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Anambra FADAMA boss lists topography, poor irrigation as challenges

By Stanley Akpunonu   |   04 June 2017   |   3:56 am

Irrigation is a major limitation, but we have five pivot irrigation projects going on and it is something that is heart warming.

• Lauds Obiano’s Agric Efforts

Anambra State FADAMA Programme Coordinator, Mr Chucks Egbue has commended the state government for its demand driven and target to make Agriculture its number one pillar.

He said the objectives of FADAMA, which is in line with the agricultural agenda of the state, has made its works easier, adding that farmers in the state through the intervention of the state government and donor agencies are now increasing their yield per hectare by using the best agronomy practise.

“In rice, we started by getting three metric tons per hectare, but now we are on five. We are gradually moving to six, seven metric tonnes. And if you match it with what is being produced by other states you’ll see that we are already producing double.”

“Government is also providing the support of finances to farmers through Anambra State Small Business Agency (ASBA), providing them with certified input. Last year, they were provided rice free, which they only repaid using the rice they produced. If you collect 50kg to cultivate one hectare, and you are told to return 100kg, its like you got it free because from that one hectare you might get 50 bags of processed rice.”

“I am optimistic on the possibility of providing food for the nation because with our small land mass we have a lot that have been done. When we started, we produced only 80,000 metric tonnes of rice; as of last year we had about 180,000. The focus this year is that we will have 320,000 metric tonnes and we are going to beat it. We also partnered research agencies because we believe so much in modern ways of doing things in order to achieve result. Our land mass is small but with science and technology everything is possible.”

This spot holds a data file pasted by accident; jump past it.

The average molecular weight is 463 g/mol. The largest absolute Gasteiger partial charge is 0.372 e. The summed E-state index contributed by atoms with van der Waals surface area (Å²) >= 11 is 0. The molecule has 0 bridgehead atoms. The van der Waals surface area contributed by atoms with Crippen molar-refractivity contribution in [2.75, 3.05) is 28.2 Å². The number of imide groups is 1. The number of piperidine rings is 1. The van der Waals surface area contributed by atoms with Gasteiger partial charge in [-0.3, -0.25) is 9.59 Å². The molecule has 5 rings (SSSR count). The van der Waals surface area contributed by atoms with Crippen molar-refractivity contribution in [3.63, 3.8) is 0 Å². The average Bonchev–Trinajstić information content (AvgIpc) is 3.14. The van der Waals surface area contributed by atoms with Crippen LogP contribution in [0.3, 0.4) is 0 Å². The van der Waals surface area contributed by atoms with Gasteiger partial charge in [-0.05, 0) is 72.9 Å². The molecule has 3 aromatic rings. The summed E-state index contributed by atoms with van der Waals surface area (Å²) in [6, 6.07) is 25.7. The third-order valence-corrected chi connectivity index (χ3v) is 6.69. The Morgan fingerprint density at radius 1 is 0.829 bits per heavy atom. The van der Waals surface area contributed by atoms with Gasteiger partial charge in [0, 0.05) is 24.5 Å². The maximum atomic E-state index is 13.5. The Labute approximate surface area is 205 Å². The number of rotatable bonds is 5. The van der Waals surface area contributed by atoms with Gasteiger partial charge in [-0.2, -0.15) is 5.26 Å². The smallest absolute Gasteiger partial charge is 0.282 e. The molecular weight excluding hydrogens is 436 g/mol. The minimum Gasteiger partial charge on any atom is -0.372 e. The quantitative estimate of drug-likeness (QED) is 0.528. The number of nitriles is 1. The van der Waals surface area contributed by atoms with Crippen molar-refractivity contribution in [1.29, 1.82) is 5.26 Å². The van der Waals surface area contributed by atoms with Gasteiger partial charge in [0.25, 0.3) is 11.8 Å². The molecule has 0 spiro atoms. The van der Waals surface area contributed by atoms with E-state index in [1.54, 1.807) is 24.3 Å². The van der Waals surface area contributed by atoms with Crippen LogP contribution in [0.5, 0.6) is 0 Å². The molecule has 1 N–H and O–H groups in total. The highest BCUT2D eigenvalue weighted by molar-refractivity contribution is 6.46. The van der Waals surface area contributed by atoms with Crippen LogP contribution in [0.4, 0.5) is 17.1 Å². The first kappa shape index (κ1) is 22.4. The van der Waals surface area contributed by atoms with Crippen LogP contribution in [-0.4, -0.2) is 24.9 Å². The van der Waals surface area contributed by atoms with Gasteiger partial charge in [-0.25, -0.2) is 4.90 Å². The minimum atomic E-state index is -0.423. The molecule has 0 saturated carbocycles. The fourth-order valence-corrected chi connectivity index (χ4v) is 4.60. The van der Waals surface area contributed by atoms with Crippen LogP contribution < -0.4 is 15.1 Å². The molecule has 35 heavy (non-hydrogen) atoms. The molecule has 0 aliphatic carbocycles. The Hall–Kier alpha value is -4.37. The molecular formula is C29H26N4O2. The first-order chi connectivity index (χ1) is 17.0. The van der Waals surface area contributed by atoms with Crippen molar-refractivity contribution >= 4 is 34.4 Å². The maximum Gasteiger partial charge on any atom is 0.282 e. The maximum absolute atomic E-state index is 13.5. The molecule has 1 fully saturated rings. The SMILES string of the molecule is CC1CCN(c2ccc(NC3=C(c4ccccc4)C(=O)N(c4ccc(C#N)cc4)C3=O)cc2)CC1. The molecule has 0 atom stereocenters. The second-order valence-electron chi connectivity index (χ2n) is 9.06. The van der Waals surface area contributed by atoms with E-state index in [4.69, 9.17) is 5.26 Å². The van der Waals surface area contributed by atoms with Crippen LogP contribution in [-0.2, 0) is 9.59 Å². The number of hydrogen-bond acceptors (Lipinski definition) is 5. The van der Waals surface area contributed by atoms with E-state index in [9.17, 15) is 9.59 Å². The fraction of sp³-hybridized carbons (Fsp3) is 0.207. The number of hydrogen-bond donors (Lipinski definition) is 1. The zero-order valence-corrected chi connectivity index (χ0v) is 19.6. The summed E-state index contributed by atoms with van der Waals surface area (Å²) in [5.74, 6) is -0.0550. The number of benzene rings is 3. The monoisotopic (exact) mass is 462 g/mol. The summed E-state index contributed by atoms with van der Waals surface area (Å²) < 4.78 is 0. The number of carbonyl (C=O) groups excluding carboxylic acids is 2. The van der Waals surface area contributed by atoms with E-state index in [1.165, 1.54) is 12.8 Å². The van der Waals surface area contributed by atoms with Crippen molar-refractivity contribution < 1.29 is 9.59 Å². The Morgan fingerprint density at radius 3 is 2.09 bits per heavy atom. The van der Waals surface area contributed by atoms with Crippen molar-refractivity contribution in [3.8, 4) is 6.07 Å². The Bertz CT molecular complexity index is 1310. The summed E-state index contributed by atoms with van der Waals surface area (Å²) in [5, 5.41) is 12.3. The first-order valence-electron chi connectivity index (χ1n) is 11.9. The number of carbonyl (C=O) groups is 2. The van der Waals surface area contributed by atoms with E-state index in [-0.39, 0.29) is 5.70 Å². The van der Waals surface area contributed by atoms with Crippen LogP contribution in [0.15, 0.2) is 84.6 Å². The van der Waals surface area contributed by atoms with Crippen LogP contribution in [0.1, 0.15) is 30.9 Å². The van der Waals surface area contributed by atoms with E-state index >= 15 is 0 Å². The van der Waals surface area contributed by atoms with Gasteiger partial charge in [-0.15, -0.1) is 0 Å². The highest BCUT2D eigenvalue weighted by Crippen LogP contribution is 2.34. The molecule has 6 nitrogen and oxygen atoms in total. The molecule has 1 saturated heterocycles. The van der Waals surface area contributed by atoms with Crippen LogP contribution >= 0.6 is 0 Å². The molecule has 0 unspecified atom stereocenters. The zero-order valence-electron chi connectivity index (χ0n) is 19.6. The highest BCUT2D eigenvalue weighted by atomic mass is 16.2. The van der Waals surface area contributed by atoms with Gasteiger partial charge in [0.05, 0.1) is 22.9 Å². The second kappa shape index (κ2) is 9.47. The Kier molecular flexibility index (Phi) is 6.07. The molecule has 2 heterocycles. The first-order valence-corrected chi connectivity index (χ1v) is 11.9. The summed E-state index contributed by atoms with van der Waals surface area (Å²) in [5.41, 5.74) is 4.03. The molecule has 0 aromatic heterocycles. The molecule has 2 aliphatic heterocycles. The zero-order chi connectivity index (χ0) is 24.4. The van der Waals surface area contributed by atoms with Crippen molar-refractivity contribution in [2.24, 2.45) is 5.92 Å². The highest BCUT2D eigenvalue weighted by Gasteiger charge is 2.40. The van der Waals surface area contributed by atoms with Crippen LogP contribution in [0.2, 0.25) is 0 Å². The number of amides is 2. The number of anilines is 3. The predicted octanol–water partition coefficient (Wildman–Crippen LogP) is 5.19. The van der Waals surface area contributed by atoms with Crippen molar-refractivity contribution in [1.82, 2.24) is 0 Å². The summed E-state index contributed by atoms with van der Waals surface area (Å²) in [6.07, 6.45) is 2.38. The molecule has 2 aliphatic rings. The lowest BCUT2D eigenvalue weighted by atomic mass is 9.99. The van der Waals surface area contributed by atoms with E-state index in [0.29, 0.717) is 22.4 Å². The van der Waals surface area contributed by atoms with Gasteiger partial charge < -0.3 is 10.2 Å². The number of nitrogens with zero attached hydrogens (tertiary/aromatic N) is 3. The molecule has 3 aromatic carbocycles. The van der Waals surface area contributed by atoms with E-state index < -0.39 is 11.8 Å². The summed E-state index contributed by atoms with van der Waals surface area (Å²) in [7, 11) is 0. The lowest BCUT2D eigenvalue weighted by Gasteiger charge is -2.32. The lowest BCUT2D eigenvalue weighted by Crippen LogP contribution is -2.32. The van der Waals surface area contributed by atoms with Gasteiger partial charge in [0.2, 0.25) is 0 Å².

He identified topography as one of the challenges militating against their operations. “Getting to places that have arable lands can be difficult, but what the project and the state have been doing is to embark on a concerted and integrated construction of feeder roads to the farms. Several infrastructures projects have been going on.

“Another challenge is irrigation. Before now, the state was low on irrigation infrastructure. The government made it clear that without irrigation we are going nowhere and we cannot afford to farm only once. Irrigation is a major limitation, but we have five pivot irrigation projects going on and it is something that is heart warming. The projects will be completed soon, what it means is that farmers located in the areas will go ahead and farm whenever they want and farming in dry season brings more yield.”




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